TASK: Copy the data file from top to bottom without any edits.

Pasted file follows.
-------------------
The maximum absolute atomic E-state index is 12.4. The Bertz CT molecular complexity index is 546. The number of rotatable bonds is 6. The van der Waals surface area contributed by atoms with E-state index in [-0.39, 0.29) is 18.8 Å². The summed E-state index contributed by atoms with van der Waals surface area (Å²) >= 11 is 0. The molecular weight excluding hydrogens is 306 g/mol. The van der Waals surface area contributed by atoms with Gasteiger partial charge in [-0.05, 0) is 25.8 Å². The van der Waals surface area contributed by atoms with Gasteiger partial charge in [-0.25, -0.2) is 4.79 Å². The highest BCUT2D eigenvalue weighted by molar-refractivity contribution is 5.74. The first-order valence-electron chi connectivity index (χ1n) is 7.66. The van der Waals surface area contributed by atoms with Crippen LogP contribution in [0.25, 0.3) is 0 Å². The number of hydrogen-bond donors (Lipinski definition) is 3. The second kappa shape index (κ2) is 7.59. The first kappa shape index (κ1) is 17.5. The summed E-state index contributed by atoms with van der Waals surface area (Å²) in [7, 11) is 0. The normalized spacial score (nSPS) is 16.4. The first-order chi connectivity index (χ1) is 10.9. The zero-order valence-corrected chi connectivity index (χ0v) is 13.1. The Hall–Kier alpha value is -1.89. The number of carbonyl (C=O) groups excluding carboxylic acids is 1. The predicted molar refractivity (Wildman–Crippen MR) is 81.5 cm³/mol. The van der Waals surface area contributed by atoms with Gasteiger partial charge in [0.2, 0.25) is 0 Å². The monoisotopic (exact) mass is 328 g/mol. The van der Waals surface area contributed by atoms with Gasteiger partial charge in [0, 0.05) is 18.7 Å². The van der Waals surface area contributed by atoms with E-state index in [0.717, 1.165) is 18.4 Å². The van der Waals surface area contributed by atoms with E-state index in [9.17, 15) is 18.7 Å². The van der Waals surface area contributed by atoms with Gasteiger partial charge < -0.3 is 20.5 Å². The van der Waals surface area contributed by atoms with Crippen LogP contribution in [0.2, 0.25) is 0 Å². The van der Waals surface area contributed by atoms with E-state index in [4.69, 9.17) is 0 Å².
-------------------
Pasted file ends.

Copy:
The maximum absolute atomic E-state index is 12.4. The Bertz CT molecular complexity index is 546. The number of rotatable bonds is 6. The van der Waals surface area contributed by atoms with E-state index in [-0.39, 0.29) is 18.8 Å². The summed E-state index contributed by atoms with van der Waals surface area (Å²) >= 11 is 0. The molecular weight excluding hydrogens is 306 g/mol. The van der Waals surface area contributed by atoms with Gasteiger partial charge in [-0.05, 0) is 25.8 Å². The van der Waals surface area contributed by atoms with Gasteiger partial charge in [-0.25, -0.2) is 4.79 Å². The highest BCUT2D eigenvalue weighted by molar-refractivity contribution is 5.74. The first-order valence-electron chi connectivity index (χ1n) is 7.66. The van der Waals surface area contributed by atoms with Crippen LogP contribution in [0.25, 0.3) is 0 Å². The number of hydrogen-bond donors (Lipinski definition) is 3. The second kappa shape index (κ2) is 7.59. The first kappa shape index (κ1) is 17.5. The summed E-state index contributed by atoms with van der Waals surface area (Å²) in [7, 11) is 0. The normalized spacial score (nSPS) is 16.4. The first-order chi connectivity index (χ1) is 10.9. The zero-order valence-corrected chi connectivity index (χ0v) is 13.1. The Hall–Kier alpha value is -1.89. The number of carbonyl (C=O) groups excluding carboxylic acids is 1. The predicted molar refractivity (Wildman–Crippen MR) is 81.5 cm³/mol. The van der Waals surface area contributed by atoms with Gasteiger partial charge in [0.2, 0.25) is 0 Å². The monoisotopic (exact) mass is 328 g/mol. The van der Waals surface area contributed by atoms with Gasteiger partial charge in [0, 0.05) is 18.7 Å². The van der Waals surface area contributed by atoms with E-state index in [0.717, 1.165) is 18.4 Å². The van der Waals surface area contributed by atoms with E-state index in [9.17, 15) is 18.7 Å². The van der Waals surface area contributed by atoms with Gasteiger partial charge < -0.3 is 20.5 Å². The van der Waals surface area contributed by atoms with Crippen LogP contribution in [0.2, 0.25) is 0 Å². The van der Waals surface area contributed by atoms with E-state index in [4.69, 9.17) is 0 Å².